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Yeah, I’m deliberately trying to counter the foaming schadenfreude and bad-faith comparisons in this thread, yours included. Cordero, Renfroe and Dalbec are roughly similar players, and it’s taken them all the same number of plate appearances this year to make adjustments and come around.

We’re not talking about some late-career, injury wrecked guy like Allen Craig or noodle bat like James Loney. The WMP comparisons are still lazy and wrong too. Wily Mo led baseball in swinging strikes when strikeouts were much more rare than they are now. Cordero whiffs a lot, but some of his issues have been pitch recognition and watching hittable strikes go by. There are a lot of modern-day players who make it work with Cordero’s contact rate, and few who can hit it as hard as he does. His contemporaries from today’s game are guys like Tyler O’Neill, Ryan Mountcastle, Adolis Garcia and Bobby Dalbec. Success stories in this mold are guys like Teoscar Hernandez. If you want a historical Red Sox player, I’d suggest he’s closer to Carlos Peña than Wily Mo.

And he’s clearly getting better. Since May 6, Franchy has hit 6 balls in play classified as barrels or solid contact. That’s fifth on the team, tied with J.D. Martinez, Bogaerts and Vazquez, and in much fewer PAs. By comparison, he had only 2 from the beginning of the season until May 5.

I think players like Franchy Cordero are exciting, and I’d like for him to succeed — not get run out of town by the wolves on WEEI. He may still benefit from some time in Worcester (mostly because Danny Santana is gonna be excellent for us), but I’m looking forward to him being a lineup mainstay the next several years. The guy just hit the ball 474 feet off one of the best pitchers in baseball. Let’s give him the same patience we’ve given Dalbec and let him figure it out.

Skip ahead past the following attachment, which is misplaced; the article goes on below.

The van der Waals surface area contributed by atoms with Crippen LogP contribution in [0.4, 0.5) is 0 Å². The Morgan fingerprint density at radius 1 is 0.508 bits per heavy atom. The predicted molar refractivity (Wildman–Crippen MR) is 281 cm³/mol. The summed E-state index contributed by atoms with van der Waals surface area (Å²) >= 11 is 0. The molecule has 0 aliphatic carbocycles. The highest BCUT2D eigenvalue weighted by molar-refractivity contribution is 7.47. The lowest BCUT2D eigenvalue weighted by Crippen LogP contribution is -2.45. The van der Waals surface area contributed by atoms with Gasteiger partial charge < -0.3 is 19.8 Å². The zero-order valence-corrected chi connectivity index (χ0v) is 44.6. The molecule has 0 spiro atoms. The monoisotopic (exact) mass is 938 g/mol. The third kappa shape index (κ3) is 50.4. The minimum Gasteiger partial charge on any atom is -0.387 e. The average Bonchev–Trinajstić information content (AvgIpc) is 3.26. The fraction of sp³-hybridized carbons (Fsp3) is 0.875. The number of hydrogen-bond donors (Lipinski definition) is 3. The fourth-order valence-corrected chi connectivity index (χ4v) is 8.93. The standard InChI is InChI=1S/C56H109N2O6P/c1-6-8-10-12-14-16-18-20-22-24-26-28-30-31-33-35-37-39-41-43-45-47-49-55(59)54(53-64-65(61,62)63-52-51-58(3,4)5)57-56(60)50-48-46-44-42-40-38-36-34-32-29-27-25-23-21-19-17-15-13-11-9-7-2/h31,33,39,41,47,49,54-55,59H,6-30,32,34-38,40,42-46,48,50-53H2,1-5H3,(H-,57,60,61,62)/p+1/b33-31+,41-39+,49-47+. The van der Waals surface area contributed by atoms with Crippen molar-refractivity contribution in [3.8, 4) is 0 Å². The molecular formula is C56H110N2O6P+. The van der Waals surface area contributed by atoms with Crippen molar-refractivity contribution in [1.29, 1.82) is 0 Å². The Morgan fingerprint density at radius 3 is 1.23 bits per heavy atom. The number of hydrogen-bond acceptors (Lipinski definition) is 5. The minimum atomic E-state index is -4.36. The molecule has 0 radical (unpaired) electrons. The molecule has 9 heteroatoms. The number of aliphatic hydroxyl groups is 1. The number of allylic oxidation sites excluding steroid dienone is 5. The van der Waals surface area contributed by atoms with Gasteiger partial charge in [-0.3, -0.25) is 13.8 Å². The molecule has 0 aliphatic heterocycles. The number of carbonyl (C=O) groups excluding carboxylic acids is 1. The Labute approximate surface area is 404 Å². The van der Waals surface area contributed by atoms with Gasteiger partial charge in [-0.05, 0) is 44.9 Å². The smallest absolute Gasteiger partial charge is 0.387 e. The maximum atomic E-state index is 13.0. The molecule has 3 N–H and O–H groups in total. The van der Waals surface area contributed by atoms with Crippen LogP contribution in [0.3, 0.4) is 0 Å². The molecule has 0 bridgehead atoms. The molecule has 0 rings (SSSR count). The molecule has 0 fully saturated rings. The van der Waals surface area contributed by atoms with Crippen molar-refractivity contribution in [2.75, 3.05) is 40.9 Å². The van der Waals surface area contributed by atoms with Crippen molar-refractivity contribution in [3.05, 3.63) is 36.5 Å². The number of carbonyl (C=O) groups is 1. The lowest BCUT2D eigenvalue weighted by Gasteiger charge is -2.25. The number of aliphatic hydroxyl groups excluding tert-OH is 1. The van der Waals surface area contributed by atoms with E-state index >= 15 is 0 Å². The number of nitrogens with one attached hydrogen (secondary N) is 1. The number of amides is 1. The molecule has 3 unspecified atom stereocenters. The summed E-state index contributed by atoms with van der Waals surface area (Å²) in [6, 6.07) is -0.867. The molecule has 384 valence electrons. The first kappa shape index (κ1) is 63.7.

Nothing would make me happier than for Franchy to succeed and hit 30 HR for us this year. (And I wouldn't advocate changing the roster if he began to turn it around. Yesterday was a start.)

I know you think Franchy has a level of talent/ability/skill that will allow him to succeed as a ML player. He's young, and has a track record of 4 partial MLB seasons. He's done average-to well in the minors, and has at least passably hit RHH MLB pitchers. So, some combination of approach and skill indicate he can likely do that in the future.

However, his ability is a side issue.

He hasn't been hitting well at all this year for the ML club. Not even when split for handedness. 88 PAs v. RHP - .516 OPS. 14 PAs v. LHP - .397. Which indicates even Cora views him as a platoon bat.

His only saving grace is that he's been not-nearly-as-dreadful with RISP. 29 PAs, .695 OPS.

There's no indication that he's going to get overall better results. That's because things like hit-speed/distance/barrels don't account for overall approach. Franchy can moon-shot something every 50th at bat, harder than anyone else, and that simply won't make him a viable major leaguer. No matter how many tweets it generates.

Most importantly, Franchy has options. It's not the Sox's duty to continue to run a failing player out there, so he can maybe find his way.

As of today, the Sox are tied with Tampa Bay. Through luck or skill they have a leg up on this season they might leverage into a post-season berth. And that in a season when most weren't expecting such. Whether Franchy develops in the majors or minors is the most minuscule of side issues. I mean, I wouldn't trade the farm for a 2021 run, but I wouldn't write the year off either and treat it like a late-career Tom Kelly Twins team.